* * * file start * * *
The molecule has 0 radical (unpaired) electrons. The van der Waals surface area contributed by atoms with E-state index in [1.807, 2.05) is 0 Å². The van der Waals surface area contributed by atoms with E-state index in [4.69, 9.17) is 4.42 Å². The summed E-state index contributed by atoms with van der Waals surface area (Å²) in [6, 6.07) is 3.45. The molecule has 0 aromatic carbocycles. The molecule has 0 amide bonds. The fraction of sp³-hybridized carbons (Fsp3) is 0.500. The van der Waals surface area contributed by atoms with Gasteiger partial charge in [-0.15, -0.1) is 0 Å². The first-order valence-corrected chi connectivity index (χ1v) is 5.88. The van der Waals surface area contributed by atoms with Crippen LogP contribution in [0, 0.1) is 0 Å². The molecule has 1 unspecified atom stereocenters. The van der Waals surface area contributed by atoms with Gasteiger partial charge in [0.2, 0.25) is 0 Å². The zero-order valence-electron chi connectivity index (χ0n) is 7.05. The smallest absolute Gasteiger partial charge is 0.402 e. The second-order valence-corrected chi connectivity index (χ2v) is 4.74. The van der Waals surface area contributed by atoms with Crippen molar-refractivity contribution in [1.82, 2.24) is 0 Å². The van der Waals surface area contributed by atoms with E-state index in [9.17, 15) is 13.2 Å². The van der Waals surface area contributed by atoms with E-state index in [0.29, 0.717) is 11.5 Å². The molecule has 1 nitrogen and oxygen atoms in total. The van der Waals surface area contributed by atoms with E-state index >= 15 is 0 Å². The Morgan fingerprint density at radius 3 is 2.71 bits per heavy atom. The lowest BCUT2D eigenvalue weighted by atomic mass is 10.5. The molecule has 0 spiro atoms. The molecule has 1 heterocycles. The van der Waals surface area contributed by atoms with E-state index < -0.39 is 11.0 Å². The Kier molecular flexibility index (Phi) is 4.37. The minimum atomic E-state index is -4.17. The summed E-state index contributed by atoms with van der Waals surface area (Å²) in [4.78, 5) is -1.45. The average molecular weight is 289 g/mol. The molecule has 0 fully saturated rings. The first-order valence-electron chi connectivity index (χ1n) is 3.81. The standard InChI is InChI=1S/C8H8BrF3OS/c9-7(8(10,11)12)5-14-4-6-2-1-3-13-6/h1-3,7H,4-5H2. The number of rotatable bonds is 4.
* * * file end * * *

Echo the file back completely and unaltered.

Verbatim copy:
The molecule has 0 radical (unpaired) electrons. The van der Waals surface area contributed by atoms with E-state index in [1.807, 2.05) is 0 Å². The van der Waals surface area contributed by atoms with E-state index in [4.69, 9.17) is 4.42 Å². The summed E-state index contributed by atoms with van der Waals surface area (Å²) in [6, 6.07) is 3.45. The molecule has 0 aromatic carbocycles. The molecule has 0 amide bonds. The fraction of sp³-hybridized carbons (Fsp3) is 0.500. The van der Waals surface area contributed by atoms with Gasteiger partial charge in [-0.15, -0.1) is 0 Å². The first-order valence-corrected chi connectivity index (χ1v) is 5.88. The van der Waals surface area contributed by atoms with Crippen LogP contribution in [0, 0.1) is 0 Å². The molecule has 1 unspecified atom stereocenters. The van der Waals surface area contributed by atoms with Gasteiger partial charge in [0.2, 0.25) is 0 Å². The zero-order valence-electron chi connectivity index (χ0n) is 7.05. The smallest absolute Gasteiger partial charge is 0.402 e. The second-order valence-corrected chi connectivity index (χ2v) is 4.74. The van der Waals surface area contributed by atoms with Crippen molar-refractivity contribution in [1.82, 2.24) is 0 Å². The van der Waals surface area contributed by atoms with E-state index in [9.17, 15) is 13.2 Å². The van der Waals surface area contributed by atoms with E-state index in [0.29, 0.717) is 11.5 Å². The molecule has 1 nitrogen and oxygen atoms in total. The van der Waals surface area contributed by atoms with E-state index >= 15 is 0 Å². The Morgan fingerprint density at radius 3 is 2.71 bits per heavy atom. The lowest BCUT2D eigenvalue weighted by atomic mass is 10.5. The molecule has 0 spiro atoms. The molecule has 1 heterocycles. The van der Waals surface area contributed by atoms with E-state index < -0.39 is 11.0 Å². The Kier molecular flexibility index (Phi) is 4.37. The minimum atomic E-state index is -4.17. The summed E-state index contributed by atoms with van der Waals surface area (Å²) in [4.78, 5) is -1.45. The average molecular weight is 289 g/mol. The molecule has 0 fully saturated rings. The first-order valence-electron chi connectivity index (χ1n) is 3.81. The standard InChI is InChI=1S/C8H8BrF3OS/c9-7(8(10,11)12)5-14-4-6-2-1-3-13-6/h1-3,7H,4-5H2. The number of rotatable bonds is 4.